One of the most controversial new medical procedures is the non-invasive full body scan, which promises a 3D computerized journey through your own body. But is this new technology the ultimate diagnostic prevention tool — or is scanning healthy people a waste of time and money?
As I entered the exam room at the Healthview Center for Preventive Medicine, it dawned on me I might be taking the annual physical of the future. The biggest challenge was holding my breath for 30 second intervals as the electron beam body scan, moving from my neck through my hip, took hundreds of pictures.
The machine was a more than 20-year-old, converted General Electric CT scanner. But it’s the breakthrough software that turns multi-layered, real-time images into a 3D journey though my body, providing far more detail than the traditional MRI. And all in about 20 minutes. It’s the only one of its kind in the country.
This revolutionary diagnostic tool is the brainchild of Dr. Harvey Eisenberg, a pioneering radiology specialist for more than three decades. In the last two years, more than 40,000 patients have been scanned, many of whom dreaded what the machine might discover.
“We view this as a kind of fear of death,” said Eisenberg. “Of course you want to know. You want to know. What makes it motivating instead of frightening is because you can do something about it.”
My own doctors have said that, for a 55-year-old male, my overall health is good. And there’s nothing wrong that a better diet and a little more exercise couldn’t cure. Did I really want to know what might be lurking inside?
Eisenberg’s answer is that with knowledge comes power.
“When we find diseases in their asymptomatic stages you can almost always slow it down, stop it, reverse it or cure it,” he said.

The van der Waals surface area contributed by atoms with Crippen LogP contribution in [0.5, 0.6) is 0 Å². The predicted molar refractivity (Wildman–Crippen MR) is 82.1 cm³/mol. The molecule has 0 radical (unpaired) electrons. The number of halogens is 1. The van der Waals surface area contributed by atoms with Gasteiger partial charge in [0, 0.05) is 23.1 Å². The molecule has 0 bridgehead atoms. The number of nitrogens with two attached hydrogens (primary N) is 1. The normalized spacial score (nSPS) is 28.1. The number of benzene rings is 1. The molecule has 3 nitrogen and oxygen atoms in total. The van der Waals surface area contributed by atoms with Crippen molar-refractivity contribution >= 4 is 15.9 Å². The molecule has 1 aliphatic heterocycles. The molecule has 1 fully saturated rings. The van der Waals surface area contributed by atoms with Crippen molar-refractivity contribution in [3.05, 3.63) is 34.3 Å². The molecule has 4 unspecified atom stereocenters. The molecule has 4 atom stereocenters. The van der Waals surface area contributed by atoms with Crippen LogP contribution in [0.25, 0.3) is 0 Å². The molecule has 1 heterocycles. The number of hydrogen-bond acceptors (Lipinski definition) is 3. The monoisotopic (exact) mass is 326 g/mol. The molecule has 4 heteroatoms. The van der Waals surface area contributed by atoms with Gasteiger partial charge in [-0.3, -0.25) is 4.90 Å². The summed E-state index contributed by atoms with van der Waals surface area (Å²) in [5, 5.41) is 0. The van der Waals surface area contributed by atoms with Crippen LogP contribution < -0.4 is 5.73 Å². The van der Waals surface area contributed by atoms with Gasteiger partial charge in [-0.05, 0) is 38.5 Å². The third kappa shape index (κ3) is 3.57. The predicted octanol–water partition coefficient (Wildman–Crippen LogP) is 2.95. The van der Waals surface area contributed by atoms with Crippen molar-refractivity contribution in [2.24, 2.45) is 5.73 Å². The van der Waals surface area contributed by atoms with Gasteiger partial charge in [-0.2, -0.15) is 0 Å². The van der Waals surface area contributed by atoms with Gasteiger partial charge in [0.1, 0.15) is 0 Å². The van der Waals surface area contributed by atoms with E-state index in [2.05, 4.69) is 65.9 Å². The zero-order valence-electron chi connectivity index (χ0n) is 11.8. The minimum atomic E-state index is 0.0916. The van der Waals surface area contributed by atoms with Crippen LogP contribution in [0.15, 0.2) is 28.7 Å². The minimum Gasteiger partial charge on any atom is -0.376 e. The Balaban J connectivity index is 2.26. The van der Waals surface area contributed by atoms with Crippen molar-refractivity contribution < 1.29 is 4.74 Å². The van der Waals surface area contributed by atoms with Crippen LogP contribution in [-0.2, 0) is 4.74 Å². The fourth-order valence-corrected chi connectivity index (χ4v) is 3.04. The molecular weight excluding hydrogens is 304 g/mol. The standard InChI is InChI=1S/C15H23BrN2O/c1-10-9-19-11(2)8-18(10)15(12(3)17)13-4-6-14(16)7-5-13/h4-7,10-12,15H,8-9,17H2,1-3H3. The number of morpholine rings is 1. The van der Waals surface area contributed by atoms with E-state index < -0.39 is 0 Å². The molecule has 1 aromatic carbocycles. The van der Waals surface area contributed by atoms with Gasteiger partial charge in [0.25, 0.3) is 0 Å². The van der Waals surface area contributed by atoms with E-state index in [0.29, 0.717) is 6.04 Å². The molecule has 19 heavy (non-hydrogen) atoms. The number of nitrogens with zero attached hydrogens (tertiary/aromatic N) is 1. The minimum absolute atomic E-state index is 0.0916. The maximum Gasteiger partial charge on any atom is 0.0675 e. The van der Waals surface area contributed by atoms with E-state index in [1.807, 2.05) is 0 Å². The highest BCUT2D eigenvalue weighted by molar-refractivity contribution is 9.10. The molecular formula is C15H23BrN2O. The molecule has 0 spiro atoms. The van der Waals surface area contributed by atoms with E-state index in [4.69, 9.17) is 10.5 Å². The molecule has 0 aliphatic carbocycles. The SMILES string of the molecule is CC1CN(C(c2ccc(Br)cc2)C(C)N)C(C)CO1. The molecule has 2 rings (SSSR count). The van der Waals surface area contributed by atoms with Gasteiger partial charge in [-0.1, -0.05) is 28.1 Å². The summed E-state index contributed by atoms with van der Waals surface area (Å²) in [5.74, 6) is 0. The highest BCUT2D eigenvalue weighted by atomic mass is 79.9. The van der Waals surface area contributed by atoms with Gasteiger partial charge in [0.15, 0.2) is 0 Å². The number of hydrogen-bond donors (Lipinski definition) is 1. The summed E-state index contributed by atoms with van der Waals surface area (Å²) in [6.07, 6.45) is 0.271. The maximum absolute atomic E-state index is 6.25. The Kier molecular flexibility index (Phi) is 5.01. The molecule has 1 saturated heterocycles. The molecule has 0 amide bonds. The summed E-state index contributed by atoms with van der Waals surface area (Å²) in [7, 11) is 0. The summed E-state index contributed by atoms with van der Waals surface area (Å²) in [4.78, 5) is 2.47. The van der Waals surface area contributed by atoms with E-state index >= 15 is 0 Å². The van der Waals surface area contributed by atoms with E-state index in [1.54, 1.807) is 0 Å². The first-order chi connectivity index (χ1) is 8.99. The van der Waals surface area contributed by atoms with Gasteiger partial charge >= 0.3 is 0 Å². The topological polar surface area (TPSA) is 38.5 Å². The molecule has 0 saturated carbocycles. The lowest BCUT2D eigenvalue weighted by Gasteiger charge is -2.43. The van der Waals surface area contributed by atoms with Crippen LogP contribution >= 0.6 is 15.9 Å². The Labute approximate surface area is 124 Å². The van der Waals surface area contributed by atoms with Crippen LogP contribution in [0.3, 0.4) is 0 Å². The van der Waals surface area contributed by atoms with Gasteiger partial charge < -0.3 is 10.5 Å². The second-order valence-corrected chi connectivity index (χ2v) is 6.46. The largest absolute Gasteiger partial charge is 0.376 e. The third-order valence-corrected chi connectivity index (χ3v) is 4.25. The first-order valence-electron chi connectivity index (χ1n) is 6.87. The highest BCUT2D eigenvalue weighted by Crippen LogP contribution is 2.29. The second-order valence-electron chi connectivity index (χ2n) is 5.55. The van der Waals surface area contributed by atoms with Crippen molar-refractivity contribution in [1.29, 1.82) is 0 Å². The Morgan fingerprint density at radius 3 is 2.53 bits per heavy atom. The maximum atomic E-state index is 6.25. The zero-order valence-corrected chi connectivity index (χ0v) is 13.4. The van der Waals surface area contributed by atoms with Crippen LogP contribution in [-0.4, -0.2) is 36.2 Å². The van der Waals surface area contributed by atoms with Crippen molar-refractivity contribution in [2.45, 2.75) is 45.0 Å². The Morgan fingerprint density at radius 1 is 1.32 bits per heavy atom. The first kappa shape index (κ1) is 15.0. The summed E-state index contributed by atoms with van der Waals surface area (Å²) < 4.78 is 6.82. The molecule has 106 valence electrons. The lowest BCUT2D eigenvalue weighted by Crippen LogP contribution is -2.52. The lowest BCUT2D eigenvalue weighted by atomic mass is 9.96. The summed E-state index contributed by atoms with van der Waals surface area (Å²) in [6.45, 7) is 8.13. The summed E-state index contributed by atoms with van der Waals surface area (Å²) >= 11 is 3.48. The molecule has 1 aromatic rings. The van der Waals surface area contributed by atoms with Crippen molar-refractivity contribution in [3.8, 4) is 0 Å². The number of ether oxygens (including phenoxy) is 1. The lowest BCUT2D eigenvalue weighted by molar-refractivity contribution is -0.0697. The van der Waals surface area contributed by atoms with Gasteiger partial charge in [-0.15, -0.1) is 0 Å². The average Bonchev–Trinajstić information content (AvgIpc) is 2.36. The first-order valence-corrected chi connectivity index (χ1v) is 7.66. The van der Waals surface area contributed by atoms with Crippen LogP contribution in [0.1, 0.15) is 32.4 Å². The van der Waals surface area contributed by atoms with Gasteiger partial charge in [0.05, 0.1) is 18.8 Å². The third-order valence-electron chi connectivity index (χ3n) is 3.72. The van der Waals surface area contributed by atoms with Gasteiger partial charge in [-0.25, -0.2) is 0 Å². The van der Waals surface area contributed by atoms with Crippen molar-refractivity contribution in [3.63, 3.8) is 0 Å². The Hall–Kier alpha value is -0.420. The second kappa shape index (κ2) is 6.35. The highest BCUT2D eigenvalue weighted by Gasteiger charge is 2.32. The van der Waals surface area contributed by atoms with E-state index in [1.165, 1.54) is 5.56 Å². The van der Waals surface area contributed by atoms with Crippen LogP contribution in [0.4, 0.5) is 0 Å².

The scan costs about $800, with no guarantee of reimbursement from insurance. Eisenberg’s push to use scanners to look for disease in seemingly healthy people has put him at odds with much of the health care establishment. Some experts say body scans aren’t useful for the masses and won’t cut long-term health care costs across the board. One of the skeptics is Princeton University health care economist Ewe Eeinhardt.
“If you look at these body scans, sure, they may discover this and that,” he said. “But they also discover things that should be left alone. So, my view is that this will be a terrific tool for the neurotic upper classes.”
The technology was developed with nearly a decade of funding from the Department of Defense — not major medical technology manufacturers or the National Institutes of Health. And even as he battles for acceptance, Eisenberg is building another machine that could change medical diagnostics forever.
“This device that we’ve been funded by Defense to build will be a very expensive device but it will do a great deal more than anything we have today,” he said. “It may replace nearly $80,000 worth of tests, with a single test that will be done in minutes.”
When and if that machine becomes a reality, the road to an FDA blessing would require long, arduous study of essentially healthy people.
“You have to follow them long enough to see if they develop a disease,” said FDA Commissioner Dr. Mark McClellan. “That can be expensive and difficult and challenging from an experimental standpoint.”
As for me, the two-hour consultation after the body scan was an eye-opener, beginning with a slice-by-slice view of my vital organs.
“We took about 240 of these slices and we stacked them up into a volume, a three-dimensional volume that we can recreate in real time here,” said Eisenberg, as we reviewed my scan. “And of course we can colorize the anatomy and turn it into three-dimensional graphics where we’ll be looking at the anatomy like this.”
Nearly every patient scan reveals at minimum early signs of some disease. I was no exception: nothing life-threatening, no signs of cancer, an imminent heart attack or kidney disease. But I’ve been battling high blood pressure for nearly a decade.
What I saw for the first time was very early signs of calcified plaque in three different areas. The number and size, Eisenberg tells me, have the potential to block blood flow.
“This is not a lot of disease,” he said. “I typically would see a lot more than this. Still, you’ve entered the risk game by showing us there is disease there. But you’re at the low end of the spectrum for that.”
So, what do I have to do lower my risk profile? The answer is no surprise: better diet, more exercise, and less stress. But Dr. Eisenberg says what a body scan does is help you mobilize the real agent of change: your mind.
(CNBC's Steve Lewis contributed to this report.)